At that moment you went out to meet them saying: Whom do you seek? ... I am he. If you seek me, let these others go.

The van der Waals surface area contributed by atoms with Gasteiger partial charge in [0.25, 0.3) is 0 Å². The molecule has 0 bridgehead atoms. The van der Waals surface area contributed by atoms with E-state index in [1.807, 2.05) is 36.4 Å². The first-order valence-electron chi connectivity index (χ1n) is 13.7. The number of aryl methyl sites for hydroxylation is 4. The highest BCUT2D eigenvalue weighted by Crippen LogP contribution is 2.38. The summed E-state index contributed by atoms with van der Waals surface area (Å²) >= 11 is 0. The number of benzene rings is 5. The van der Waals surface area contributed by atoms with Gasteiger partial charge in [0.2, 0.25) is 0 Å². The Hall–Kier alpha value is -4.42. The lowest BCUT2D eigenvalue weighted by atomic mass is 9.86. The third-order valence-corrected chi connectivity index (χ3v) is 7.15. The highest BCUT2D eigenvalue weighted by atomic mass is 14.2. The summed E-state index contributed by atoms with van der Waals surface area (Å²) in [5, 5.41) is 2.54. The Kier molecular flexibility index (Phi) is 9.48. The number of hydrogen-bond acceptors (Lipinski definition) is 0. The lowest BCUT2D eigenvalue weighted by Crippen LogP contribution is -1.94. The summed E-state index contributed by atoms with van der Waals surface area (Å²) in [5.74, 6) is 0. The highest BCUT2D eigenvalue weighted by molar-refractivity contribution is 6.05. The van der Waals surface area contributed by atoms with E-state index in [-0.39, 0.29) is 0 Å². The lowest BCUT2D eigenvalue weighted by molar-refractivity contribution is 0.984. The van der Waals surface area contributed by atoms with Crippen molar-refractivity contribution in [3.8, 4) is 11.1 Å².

At your first word, so filled with power, their proud defiance was discomfitted and brought to utter confusion, and immediately they all fell backward, collapsing to the ground. What would have happened if you had summoned twelve legions of angels? Since you had come among us to suffer, you chose not to use your divine power but to make known your benign patience. By a single word you showed what power is actually yours, and for a time you permitted the impious to have the upper hand in grievously insulting you. Thus you made it clear that you were willingly entering upon your Passion to bring about our redemption and, thereby, to fulfill the writings of the prophets.I praise and glorify you, Jesus Christ, most innocent Lamb of God, for your unspeakable meekness and overwhelming kindness in not being aroused with wrath against your most deceitful betrayer or angrily turning away from him. Rather you kindly deigned to engage him in friendly conversation calling him, in your usual gentle manner Friend, and you gave him, though unworthy, a tender kiss with your lips and lovingly said: Friend, why have you come?With such words as these, you admonished his rashness, his iniquity, and his disloyalty: Judas, do you betray the Son of Man with a kiss? Even more sadly, he, who once was numbered among the apostles-neither fearing the divine justice nor swayed by your friendship-did not refrain from extending his hands to the most heinous of crimes, and now, as head of this band of ruffians, he gave them as the signal: Whomever I shall kiss, it is he. Take hold of him. O most wicked disciple and most loving Master! O base servant and most faithful Lord!